Students gather outside White House to support universal rights

Students+held+signs+outside+the+White+House+to+show+their+solidarity+with+groups+they+believe+President-elect+Donald+Trump+has+insulted.+Photo+courtesy+Michael+Barsky.
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Students gather outside White House to support universal rights

Students held signs outside the White House to show their solidarity with groups they believe President-elect Donald Trump has insulted. Photo courtesy Michael Barsky.

Students held signs outside the White House to show their solidarity with groups they believe President-elect Donald Trump has insulted. Photo courtesy Michael Barsky.

Students held signs outside the White House to show their solidarity with groups they believe President-elect Donald Trump has insulted. Photo courtesy Michael Barsky.

Students held signs outside the White House to show their solidarity with groups they believe President-elect Donald Trump has insulted. Photo courtesy Michael Barsky.

By Mary Dimitrov

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Approximately 30 Whitman students gathered outside the White House this Saturday to show solidarity with oppressed minorities. The protest was spurred by President-elect Donald Trump’s campaign comments and social policies—many of which the students said they find offensive.

“We protested against Islamophobia, racism, sexism, [maltreatment of] the disabled and scapegoating immigrants,” senior Keara Sullivan said. “We protested for tolerance and acceptance.”

They also protested to protect the environment, senior Mariano Zamora added.

Students displayed their opinions by sitting with signs including messages such as “Girls just want to have FUNdamental rights,” “Build bridges not walls,” and “We shouldn’t have to protest for civil rights.” They also handed out flyers, talked with pedestrians and walked around D.C. with posters.

One of the event coordinators, senior Jessica Kline, believed the demonstration was necessary since many Whitman students disagree with Trump’s treatment of minorities.

“We feel that Trump is oppressive of minority groups,” Kline said. “I wanted to visually stand with the minorities we think will be negatively affected by Trump’s win.”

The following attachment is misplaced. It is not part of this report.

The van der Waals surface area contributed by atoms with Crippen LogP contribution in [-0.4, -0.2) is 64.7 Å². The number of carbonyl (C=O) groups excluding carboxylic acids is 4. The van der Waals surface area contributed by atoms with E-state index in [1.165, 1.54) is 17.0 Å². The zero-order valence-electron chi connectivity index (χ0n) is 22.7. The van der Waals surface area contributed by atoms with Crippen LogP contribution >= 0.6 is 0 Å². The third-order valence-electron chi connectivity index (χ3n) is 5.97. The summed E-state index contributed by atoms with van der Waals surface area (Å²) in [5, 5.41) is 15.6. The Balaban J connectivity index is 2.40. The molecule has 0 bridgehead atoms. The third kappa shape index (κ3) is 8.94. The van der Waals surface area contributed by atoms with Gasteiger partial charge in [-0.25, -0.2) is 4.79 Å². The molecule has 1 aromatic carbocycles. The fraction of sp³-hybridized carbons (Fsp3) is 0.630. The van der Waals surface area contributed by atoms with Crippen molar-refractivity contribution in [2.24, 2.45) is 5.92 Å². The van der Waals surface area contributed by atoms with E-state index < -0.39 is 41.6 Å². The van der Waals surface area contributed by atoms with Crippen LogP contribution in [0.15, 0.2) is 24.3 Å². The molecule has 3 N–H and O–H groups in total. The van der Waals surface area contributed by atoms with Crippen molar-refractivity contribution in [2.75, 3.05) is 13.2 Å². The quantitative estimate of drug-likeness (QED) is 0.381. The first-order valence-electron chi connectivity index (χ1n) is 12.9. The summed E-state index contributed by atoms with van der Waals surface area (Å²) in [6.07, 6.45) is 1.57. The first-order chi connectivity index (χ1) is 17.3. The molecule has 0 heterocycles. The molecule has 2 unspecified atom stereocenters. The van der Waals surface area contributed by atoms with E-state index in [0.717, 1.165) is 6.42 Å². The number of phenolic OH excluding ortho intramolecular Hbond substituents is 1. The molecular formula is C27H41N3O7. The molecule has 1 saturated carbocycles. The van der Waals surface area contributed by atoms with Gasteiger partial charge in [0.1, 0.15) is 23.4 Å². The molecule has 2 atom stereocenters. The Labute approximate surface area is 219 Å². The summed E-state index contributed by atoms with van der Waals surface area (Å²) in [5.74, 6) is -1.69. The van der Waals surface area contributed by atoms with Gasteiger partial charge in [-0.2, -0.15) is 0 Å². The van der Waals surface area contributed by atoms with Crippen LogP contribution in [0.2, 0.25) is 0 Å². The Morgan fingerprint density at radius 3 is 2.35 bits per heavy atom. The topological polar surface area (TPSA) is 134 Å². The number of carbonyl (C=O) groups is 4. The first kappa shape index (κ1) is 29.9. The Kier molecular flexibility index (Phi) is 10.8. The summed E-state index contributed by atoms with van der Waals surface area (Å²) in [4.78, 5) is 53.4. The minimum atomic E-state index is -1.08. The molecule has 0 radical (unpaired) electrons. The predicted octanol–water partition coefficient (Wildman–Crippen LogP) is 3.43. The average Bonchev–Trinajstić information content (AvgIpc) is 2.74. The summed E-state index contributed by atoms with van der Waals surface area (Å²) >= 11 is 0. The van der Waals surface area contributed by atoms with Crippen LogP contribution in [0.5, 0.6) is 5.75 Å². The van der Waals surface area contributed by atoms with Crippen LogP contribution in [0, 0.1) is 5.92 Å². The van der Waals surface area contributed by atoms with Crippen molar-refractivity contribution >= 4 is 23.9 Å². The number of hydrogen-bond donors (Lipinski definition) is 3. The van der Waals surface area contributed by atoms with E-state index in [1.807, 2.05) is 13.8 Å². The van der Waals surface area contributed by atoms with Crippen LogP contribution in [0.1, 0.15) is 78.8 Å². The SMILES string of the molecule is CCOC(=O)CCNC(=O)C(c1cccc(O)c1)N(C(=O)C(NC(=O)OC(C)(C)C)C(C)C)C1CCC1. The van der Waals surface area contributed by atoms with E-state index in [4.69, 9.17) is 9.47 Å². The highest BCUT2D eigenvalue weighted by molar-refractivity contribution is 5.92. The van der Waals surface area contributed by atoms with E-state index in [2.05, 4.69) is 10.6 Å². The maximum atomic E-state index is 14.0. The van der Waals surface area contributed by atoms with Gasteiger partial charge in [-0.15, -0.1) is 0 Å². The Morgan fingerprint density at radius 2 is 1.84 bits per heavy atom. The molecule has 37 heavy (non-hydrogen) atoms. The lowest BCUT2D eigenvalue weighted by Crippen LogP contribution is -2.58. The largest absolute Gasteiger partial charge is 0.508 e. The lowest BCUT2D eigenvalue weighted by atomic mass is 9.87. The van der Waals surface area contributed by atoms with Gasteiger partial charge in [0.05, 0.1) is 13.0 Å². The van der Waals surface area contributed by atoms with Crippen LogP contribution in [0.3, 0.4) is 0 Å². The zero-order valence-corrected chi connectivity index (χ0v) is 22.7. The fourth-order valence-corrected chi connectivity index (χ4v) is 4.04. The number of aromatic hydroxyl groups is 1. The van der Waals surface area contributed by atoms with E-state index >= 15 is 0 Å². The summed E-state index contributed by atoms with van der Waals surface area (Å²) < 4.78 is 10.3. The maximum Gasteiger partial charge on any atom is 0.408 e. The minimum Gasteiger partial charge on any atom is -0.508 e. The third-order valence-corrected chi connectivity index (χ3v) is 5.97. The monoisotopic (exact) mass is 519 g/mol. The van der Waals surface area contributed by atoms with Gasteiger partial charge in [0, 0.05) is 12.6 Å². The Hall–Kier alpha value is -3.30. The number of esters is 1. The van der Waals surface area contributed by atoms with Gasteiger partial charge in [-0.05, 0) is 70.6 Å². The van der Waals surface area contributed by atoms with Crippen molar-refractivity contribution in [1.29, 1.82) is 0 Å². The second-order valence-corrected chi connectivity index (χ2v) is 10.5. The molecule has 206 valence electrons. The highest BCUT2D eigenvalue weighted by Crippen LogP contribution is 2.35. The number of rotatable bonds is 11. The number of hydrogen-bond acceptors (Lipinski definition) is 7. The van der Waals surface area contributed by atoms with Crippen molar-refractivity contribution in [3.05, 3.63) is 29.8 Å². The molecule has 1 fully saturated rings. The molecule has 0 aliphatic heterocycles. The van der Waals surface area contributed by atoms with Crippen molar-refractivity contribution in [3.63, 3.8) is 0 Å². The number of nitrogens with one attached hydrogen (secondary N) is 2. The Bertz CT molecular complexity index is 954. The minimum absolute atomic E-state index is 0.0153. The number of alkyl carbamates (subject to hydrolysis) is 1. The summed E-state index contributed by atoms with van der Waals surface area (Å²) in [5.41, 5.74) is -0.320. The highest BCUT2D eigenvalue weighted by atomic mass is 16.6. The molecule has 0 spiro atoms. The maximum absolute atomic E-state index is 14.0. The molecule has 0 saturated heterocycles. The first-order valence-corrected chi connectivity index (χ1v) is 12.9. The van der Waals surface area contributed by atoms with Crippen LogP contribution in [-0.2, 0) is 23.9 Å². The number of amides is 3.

Kline organized the event via Facebook and advertised the week before the demonstration both verbally in school and by sharing the event with students on Facebook.

Though Kline disagrees with Trump’s social policies, she emphasized that the events wasn’t designed to protest the election.

“I’m upset with the election results, but I don’t want to protest the democratic system,” Kline said. “It was less of a protest and more of a sign of community and ideas.”

The 30 students, mostly upperclassmen, attended the demonstration, along with students from Sidwell Friends School and Bethesda-Chevy-Chase High School. Kline noted that they were the only group in front of the White House protesting Trump, explaining most protest groups were in front of Trump Tower in New York, New York.

Most students who attended believed the demonstration was successful.

“It gave me hope, something that I haven’t felt since the election results,” senior Michael Barsky said. “It also was successful because so many people who were parts of marginalized communities came to us with full support and joy. I was so moved by the amount of support we got from the protest.”

Barsky felt one interaction truly embodied the idea behind the demonstration.

“There was a third-grade teacher from Portland, Oregon that broke down into complete tears and was so moved by our event,” Barsky said. “She said students, many who felt marginalized by the Trump campaign, were fearful of their future and she felt helpless on what to do.”

The teacher took their flyers and will be sharing them with her third-grade class when she gets home, Barsky said.

“This event moved beyond just the White House, and will be going all the way to Portland and helping those kids feel safe,” Barsky said.

Kline plans on organizing more demonstrations if Trump continues what many view as discrimination against minorities that began during his campaign throughout his presidency.

“We can’t change the election but we can influence what he does in office,” Sullivan said. “We can show people they shouldn’t be afraid.”

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